The working above gives 5/54 is that what you got?
    Last edited: Jun 21, 2005
  10. Jun 21, 2005 #9


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    Hmm, it's incorrect.
    It should be:
    [tex]\frac{5}{2\sqrt{5x + 9}}[/tex]
    [tex](x ^ \alpha)' = \alpha x ^{\alpha - 1}[/tex]
    Viet Dao,
  11. Jun 21, 2005 #10
    :rofl: Ok maybe I need a headache tablet and a good nights rest.

    grr exams making me nutty.

    Ok thanks very much Viet Dao for being patient. I dont know why I got -3/2 for a-1 except maybe that I have worn down my brain a bit.

    the answer then is 5/6 yes?
  12. Jun 21, 2005 #11


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    Yes. Anyway, I'll tell you something. To check the lim x -> something answer. Plug the x = some number near something in your function, and if the result is near your answer. Then the chance that you are correct is quite high.
    Take this problem an example. Plug x = 0.001 in your calculator. The result will be very near "5 / 6".
    Viet Dao,
  13. Jun 21, 2005 #12


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    Here's an elegant non calculus way to do it

    [tex] \lim_{x\rightarrow 0}\frac{\sqrt{5x+9} -3}{x}\frac{\sqrt{5x+9}+3}{\sqrt{5x+9}+3} =\lim_{x\rightarrow 0}\frac{5x}{x\left(\sqrt{5x+9}+3\right)}=\frac{5}{6} [/tex]

  14. Jun 21, 2005 #13
    Trig limit

    Yeah, thankyou Daniel I deliberately didn't use the conjugates in order to practice L'Hopitals because I had some trouble with it earlier in the day.

    Could someone help me with this Trigonometric limit

    [tex] \lim_{t\rightarrow 0}\frac {1-cost^2} {t^2}[/tex]

    I realise that I want to manipulate it to look like

    [tex] \lim_{t\rightarrow 0} \frac {1-cost} {t} = 0 [/tex]

    somewhere, but with trig being a weak point for me I'm a bit put off by the squared variable, I have some idea what to do with trig functions all squared and what to do when they are multiplied by constants but I am a bit lost on the t^2. It might be ridiculously simple, but I need a pointer in the right direction. Thanks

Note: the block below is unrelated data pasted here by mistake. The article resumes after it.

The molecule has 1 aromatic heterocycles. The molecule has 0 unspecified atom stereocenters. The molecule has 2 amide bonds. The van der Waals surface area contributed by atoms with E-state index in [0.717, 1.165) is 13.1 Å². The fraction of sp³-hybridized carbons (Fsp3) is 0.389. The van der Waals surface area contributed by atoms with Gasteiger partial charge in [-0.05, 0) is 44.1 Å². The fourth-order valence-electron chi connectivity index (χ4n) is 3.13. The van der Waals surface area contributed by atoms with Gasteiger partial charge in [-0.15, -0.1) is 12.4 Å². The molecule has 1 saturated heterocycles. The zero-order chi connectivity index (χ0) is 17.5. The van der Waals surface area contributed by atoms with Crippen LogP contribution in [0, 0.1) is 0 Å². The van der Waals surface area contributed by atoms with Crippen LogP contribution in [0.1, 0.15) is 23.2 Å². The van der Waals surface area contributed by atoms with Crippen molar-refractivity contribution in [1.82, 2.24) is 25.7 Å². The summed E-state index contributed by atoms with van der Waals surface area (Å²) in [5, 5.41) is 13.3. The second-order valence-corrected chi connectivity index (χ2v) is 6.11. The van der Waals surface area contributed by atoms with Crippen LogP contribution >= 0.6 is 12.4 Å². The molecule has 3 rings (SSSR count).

Last edited: Jun 21, 2005
  15. Jun 21, 2005 #14
    [tex] \lim_{x\rightarrow 0}\frac {1-cost^2} {t^2}[/tex]

    If thats [itex] cos^2t[/itex] as I think it is, then the numerator is a simple trig identity. From there its cakework.

    edit: Also you might mean the limit as t -> 0 :approve:
    Last edited: Jun 21, 2005
  16. Jun 21, 2005 #15

    Oh gosh I am so embarassed I don't know it and can't seem to find it, is it really that basic? :redface:
  17. Jun 21, 2005 #16
    No its cos t^2 not cos^2 t.

    Oh yeah Oops I cut and pasted

  18. Jun 21, 2005 #17
    Ugh, this is the reason we use parentheses, is it cos(t^2) or cos(t) ^2, as in cos(t) * cos(t)?
  19. Jun 21, 2005 #18
    Oh dear another ooops the actual question I am supposed to answer is

    [tex] \lim_{t\rightarrow 0}\frac {1-cost^2} {t^4}[/tex]

    note that the denominator is raised to power 4, since I don't really know what I should be using to solve this I don't know if the t^4 denominator makes any difference, but it probably does .

    Still bumbling

  20. Jun 21, 2005 #19

    cos (t^2) The way the difference is shown in my course is by saying

    cos^2 t for (cos t)^2
    cost^2 for cos (t^2)

    Sorry to confuse you

  21. Jun 21, 2005 #20
    In that case at a glance I would think the squeeze theorem would suffice.

    Also the substitution u = t^2 might make things a bit simpler.

    Another idea is multiply by the conjugate.